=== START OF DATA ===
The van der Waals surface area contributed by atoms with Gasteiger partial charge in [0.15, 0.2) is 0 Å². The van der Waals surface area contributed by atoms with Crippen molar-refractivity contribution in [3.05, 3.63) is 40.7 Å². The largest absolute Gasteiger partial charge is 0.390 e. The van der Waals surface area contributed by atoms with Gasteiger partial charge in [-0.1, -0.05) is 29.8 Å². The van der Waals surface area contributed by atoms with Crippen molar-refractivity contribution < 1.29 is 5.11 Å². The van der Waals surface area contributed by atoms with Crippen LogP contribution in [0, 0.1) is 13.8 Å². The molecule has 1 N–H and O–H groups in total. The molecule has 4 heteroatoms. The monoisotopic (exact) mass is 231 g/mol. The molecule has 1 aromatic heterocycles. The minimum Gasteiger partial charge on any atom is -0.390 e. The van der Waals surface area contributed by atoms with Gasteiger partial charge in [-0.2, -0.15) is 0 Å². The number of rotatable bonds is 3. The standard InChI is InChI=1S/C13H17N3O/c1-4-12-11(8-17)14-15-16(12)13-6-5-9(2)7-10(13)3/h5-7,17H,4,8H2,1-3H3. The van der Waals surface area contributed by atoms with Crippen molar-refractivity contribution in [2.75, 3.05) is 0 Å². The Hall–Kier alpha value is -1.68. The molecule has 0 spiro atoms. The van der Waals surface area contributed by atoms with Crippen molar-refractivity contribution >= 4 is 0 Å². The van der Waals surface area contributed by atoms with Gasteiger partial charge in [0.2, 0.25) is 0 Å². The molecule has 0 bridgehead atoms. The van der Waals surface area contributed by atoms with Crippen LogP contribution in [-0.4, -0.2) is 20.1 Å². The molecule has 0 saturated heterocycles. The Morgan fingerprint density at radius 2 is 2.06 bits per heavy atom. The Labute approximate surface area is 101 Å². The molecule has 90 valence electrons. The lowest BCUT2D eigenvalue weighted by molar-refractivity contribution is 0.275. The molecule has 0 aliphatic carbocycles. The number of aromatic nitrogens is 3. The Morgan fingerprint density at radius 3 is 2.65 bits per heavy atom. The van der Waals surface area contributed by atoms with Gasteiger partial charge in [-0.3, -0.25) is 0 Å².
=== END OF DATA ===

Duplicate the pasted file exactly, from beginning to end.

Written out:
The van der Waals surface area contributed by atoms with Gasteiger partial charge in [0.15, 0.2) is 0 Å². The van der Waals surface area contributed by atoms with Crippen molar-refractivity contribution in [3.05, 3.63) is 40.7 Å². The largest absolute Gasteiger partial charge is 0.390 e. The van der Waals surface area contributed by atoms with Gasteiger partial charge in [-0.1, -0.05) is 29.8 Å². The van der Waals surface area contributed by atoms with Crippen molar-refractivity contribution < 1.29 is 5.11 Å². The van der Waals surface area contributed by atoms with Crippen LogP contribution in [0, 0.1) is 13.8 Å². The molecule has 1 N–H and O–H groups in total. The molecule has 4 heteroatoms. The monoisotopic (exact) mass is 231 g/mol. The molecule has 1 aromatic heterocycles. The minimum Gasteiger partial charge on any atom is -0.390 e. The van der Waals surface area contributed by atoms with Gasteiger partial charge in [-0.2, -0.15) is 0 Å². The number of rotatable bonds is 3. The standard InChI is InChI=1S/C13H17N3O/c1-4-12-11(8-17)14-15-16(12)13-6-5-9(2)7-10(13)3/h5-7,17H,4,8H2,1-3H3. The van der Waals surface area contributed by atoms with Crippen molar-refractivity contribution in [2.75, 3.05) is 0 Å². The Hall–Kier alpha value is -1.68. The molecule has 0 spiro atoms. The van der Waals surface area contributed by atoms with Crippen molar-refractivity contribution >= 4 is 0 Å². The van der Waals surface area contributed by atoms with Gasteiger partial charge in [0.2, 0.25) is 0 Å². The molecule has 0 bridgehead atoms. The van der Waals surface area contributed by atoms with Crippen LogP contribution in [-0.4, -0.2) is 20.1 Å². The molecule has 0 saturated heterocycles. The Morgan fingerprint density at radius 2 is 2.06 bits per heavy atom. The Labute approximate surface area is 101 Å². The molecule has 90 valence electrons. The lowest BCUT2D eigenvalue weighted by molar-refractivity contribution is 0.275. The molecule has 0 aliphatic carbocycles. The number of aromatic nitrogens is 3. The Morgan fingerprint density at radius 3 is 2.65 bits per heavy atom. The van der Waals surface area contributed by atoms with Gasteiger partial charge in [-0.3, -0.25) is 0 Å².